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California Raises Minimum Age for Cops to 21 Years

In addition to increasing the minimum age for police officers from 18 to 21, the new law will also work to establish a college education requirement, involving courses in psychology, ethnic studies, law and others.

(TNS) — Police officers will have to be at least 21 years old in California starting next year under a new law Gov. Gavin Newsom signed on Thursday.

In addition to setting a minimum age for officers, Assembly Bill 89 sets up a process under which some type of college education could be required for officers in as soon as four years.

The bill raises the minimum officer age from 18 beginning in January. The change keeps California in line with age requirements in other states, where minimums range from 18 to 21.

The legislation's requirements are more moderate than initially proposed by bill author Reggie Jones-Sawyer, D- Los Angeles, who at first proposed a minimum age of 25 or a bachelor's degree.

When he introduced the bill, Jones-Sawyer cited research showing that brain areas dedicated to impulse control, planning and working memory don't fully develop until about age 25. California incorporated those findings into law when it extended youth offender parole to age 25, he said.

After the bill's signing Thursday, Jones-Sawyer said that while the age requirement falls short of what the science shows, it's "better than 18."

"It's an incremental movement which I think will have tremendous impact on reducing the amount of police violence out there in the community."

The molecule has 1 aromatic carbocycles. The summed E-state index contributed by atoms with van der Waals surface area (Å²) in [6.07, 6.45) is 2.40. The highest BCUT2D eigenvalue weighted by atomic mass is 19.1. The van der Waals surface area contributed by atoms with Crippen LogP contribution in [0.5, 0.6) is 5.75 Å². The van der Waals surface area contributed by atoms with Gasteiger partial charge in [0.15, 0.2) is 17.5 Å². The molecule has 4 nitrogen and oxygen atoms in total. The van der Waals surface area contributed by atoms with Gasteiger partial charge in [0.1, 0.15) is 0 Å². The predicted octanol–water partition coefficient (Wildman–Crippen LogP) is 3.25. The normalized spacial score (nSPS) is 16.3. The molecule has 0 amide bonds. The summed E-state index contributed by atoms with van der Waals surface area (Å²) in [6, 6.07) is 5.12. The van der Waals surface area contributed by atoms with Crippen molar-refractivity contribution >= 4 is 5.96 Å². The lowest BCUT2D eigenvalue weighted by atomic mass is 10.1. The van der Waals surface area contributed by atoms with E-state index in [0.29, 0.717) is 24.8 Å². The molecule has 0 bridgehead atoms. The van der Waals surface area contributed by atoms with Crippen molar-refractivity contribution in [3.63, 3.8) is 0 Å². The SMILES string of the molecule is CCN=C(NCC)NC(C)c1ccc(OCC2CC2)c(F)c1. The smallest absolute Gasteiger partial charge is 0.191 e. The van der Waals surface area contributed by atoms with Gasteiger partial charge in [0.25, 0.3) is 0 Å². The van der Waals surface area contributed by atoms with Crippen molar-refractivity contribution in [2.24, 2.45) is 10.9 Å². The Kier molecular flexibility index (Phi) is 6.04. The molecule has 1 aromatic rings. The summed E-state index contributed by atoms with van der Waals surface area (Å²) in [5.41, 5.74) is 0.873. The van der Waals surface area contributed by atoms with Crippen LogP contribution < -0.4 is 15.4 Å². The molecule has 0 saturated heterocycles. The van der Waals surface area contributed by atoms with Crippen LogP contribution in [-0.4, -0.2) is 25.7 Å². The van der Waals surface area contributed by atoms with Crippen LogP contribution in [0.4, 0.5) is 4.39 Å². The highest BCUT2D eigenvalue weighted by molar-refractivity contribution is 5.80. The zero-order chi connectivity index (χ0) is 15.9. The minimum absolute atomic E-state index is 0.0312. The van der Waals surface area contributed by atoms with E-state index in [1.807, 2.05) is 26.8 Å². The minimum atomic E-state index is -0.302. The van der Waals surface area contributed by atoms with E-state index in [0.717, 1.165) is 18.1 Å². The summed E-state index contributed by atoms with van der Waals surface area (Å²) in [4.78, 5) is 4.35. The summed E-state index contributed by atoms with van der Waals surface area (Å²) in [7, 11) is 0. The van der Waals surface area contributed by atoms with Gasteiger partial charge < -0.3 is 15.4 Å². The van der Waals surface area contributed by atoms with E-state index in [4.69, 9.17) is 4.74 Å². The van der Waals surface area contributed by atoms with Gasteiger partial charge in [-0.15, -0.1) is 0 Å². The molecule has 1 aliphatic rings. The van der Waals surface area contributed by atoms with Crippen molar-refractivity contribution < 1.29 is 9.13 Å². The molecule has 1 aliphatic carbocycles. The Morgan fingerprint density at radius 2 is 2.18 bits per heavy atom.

When the bill was introduced, Jones-Sawyer also cited a 2010 study that found college-educated police officers in two cities were less likely to use force in encounters with suspects.

The final version of his bill lays out a four-year process under which the California Community Colleges would develop a plan to implement a "modern policing degree program" with input from law enforcement administrators and employees, California State University representatives and community organizations by June 1, 2023.

The law provides for possibilities of a two-year program or a bachelor's degree.

The program must include courses in "psychology, communications, history, ethnic studies, law, and those determined to develop necessary critical thinking skills and emotional intelligence," according to the law.

Jones-Sawyer said the associate's degree option would help officers get started in their careers by age 21, but he wants to create enough incentives and grant opportunities to encourage most officers to obtain bachelor's degrees.

He said he wants to create a flexible education program that can be adapted to changing times and new technology.

The law says experience in law enforcement or the military should partially satisfy the education requirements, along with other post-secondary education.

The commission's report should include provisions for financial aid for historically underserved and disadvantaged communities, according to the law.

The law says the commission shall approve and adopt a final program within two years of submitting its report, in mid-2025.

(c)2021 The Sacramento Bee (Sacramento, Calif.) Distributed by Tribune Content Agency, LLC.

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